For applications requiring a more decorative surface the fibre-reinforced polyurethane layer may be coupled with a thermoformed plastic skin using film-moulding technology or with in-mould coating (IMC) processes. Both approaches can be used to eliminate costly and time-consuming secondary painting operations.
Thermoformed co-extruded skins with an acrylic top layer provide high-gloss Class-A surface with excellent weatherability. For less demanding surface quality applications, the IMC technology such as PU paints, polyurea coating and urethane acrylate gel coats can be used to produce a good finish part with a single mould tooling.
When a thin IMC is used, the application of a solid PU barrier layer is in general recommended between the in-mould paint and the LFI layer, in order to prevent the glass fibres from spoiling the smoothness of the paint surface. (Fig. 3)
The LFI technology is currently used for tractor bonnets and body panels for industrial vehicle; hulls and decks of personal water craft; spa panels, and for architectural or building products like door skins and decking.
The fabrication process typically uses a shuttle mould carrier, is highly automated and allows good control of processing conditions and reduced workforce.
The cycle time depends on the types of surface enhancement layers, the sizes of the parts and the chemical characteristics of the components. New-generation fast-cure PU LFI enable a demould time as low as 2 minutes, making the process suitable for volumes up to roughly 45 000 parts/year, with one tool operating on a two shift-basis. Compared with conventional polyester sheet moulding compound, PU LFI can be processed at far lower mould temperatures and clamping forces. This gives lower energy and investment costs, particularly for large parts.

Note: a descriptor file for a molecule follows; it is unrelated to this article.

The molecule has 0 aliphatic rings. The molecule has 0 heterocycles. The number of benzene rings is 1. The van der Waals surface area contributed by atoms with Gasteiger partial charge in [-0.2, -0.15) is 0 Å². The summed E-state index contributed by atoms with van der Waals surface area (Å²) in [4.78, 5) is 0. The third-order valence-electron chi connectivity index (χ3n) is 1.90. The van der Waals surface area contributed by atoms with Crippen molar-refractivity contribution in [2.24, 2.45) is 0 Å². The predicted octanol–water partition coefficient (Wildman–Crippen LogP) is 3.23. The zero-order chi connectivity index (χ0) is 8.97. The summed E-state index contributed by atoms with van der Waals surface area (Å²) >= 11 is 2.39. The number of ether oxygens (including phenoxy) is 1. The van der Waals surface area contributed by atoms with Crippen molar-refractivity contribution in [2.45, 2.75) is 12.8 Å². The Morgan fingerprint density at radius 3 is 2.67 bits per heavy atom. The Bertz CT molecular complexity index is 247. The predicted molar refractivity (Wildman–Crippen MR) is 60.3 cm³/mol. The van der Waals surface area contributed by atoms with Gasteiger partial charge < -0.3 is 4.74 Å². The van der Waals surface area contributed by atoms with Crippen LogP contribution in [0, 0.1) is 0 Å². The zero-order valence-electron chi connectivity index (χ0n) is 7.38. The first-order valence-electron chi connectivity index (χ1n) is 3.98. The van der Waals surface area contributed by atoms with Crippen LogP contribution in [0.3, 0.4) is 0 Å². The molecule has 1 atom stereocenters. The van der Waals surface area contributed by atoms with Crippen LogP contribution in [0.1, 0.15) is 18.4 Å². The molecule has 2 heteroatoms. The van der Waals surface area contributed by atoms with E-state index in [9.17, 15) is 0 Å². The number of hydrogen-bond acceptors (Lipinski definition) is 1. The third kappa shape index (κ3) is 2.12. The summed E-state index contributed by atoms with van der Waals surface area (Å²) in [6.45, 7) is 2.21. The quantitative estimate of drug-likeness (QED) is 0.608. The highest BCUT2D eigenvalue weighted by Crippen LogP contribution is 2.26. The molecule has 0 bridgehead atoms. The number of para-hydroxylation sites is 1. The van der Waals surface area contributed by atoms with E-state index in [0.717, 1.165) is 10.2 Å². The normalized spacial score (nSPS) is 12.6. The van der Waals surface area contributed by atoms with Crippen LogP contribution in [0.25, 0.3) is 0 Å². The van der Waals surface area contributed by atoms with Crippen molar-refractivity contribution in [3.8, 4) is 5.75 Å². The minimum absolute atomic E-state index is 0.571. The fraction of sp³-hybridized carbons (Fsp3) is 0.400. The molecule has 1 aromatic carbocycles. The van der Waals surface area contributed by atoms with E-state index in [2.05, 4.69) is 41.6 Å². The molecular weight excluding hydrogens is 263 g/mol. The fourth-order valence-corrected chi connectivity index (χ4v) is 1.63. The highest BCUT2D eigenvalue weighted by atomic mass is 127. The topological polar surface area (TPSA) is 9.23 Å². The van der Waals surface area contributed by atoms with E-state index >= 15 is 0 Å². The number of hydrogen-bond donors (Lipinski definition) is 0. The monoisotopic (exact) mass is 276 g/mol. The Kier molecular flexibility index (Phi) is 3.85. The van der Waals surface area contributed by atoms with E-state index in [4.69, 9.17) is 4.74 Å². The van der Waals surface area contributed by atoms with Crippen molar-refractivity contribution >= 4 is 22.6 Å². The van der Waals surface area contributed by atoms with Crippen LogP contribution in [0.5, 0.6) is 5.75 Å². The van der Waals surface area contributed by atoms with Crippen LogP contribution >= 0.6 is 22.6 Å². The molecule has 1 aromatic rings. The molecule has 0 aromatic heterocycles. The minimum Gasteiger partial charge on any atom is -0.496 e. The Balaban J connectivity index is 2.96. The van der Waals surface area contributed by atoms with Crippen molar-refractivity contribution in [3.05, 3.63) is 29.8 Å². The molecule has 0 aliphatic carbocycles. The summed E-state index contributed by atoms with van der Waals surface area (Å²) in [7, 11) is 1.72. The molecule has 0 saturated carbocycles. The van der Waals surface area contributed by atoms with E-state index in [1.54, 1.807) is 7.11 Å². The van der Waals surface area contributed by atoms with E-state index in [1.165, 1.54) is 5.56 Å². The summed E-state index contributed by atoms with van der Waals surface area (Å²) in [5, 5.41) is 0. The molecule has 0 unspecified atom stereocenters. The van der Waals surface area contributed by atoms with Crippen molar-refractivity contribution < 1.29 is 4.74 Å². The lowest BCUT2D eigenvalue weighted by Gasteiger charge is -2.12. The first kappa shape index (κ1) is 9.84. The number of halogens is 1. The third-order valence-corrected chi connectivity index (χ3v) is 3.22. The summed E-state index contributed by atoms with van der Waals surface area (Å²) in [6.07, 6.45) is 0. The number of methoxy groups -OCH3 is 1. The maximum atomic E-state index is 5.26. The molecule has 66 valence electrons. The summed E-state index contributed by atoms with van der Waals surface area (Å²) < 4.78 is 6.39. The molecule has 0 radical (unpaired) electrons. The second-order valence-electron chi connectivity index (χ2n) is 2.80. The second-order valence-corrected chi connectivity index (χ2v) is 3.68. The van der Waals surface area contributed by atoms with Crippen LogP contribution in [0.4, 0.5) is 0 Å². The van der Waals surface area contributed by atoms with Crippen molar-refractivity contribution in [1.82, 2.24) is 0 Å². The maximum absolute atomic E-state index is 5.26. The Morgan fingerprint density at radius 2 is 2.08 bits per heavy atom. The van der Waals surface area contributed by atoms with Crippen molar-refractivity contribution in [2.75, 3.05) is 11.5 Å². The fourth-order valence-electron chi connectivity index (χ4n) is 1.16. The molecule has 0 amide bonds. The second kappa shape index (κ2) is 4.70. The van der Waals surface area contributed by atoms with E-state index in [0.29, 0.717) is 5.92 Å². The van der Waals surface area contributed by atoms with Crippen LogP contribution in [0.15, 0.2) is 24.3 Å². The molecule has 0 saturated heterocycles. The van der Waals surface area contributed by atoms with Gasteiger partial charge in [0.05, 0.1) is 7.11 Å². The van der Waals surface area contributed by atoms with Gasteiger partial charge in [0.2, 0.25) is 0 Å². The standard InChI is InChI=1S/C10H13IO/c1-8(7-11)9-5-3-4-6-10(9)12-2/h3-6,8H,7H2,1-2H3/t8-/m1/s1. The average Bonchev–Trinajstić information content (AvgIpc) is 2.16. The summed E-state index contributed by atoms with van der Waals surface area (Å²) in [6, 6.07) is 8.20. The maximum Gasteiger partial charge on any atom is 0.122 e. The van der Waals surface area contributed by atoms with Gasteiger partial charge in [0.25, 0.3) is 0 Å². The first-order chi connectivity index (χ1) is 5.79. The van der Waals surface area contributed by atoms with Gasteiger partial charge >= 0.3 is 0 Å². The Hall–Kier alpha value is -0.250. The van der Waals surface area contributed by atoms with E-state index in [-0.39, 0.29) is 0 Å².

Fibre composite spray (FCS) products are produced by blowing chopped fibres and added into the PU spray jet exiting the mixing head. The process of simply spraying onto a form liner (without the need of the two mould halves and a clamping unit) is very cost-effective for small series and/or large parts.
Material mechanical properties are definitely lower than with the LFI process, because the process only works with relatively short fibres and because there is no consolidation under pressure.
Part design can compensate to some extent for lower mechanical properties through multi-layered structures. Different layers may have different levels and types of fibre reinforcement for example. Lightweight multi-layered sandwich structures consisting of reinforced layers and expanded core layers provide adequate strength for many self-supporting non-structural applications. Similar to PU LFI, the FCS process can be coupled with film-moulding technology or in mould coating eliminating costly and time consuming secondary painting operations. (Fig. 4)
Structural-RIM for industrial and automotive applications
Moulded composite parts with continuous fibre reinforcement can be produced with Structural Reaction Injection Moulding (S-RIM). The process involves placing a pre-formed reinforcement in the mould followed by the injection of neat resin. The process enables the production of structural parts characterised by an excellent strength-to-weight ratio and, when desired, highly orthotropic mechanical properties. Among recent applications with glass fibres is worth again mentioning man-hole covers.
Carbon-fibre structural composites are today of high interest to the automotive industry. Such lightweight composites enable the reduction of CO2 emissions and this is driving an unprecedented development rush in innovating fabrication technology and formulation chemistry, both for PU and epoxy.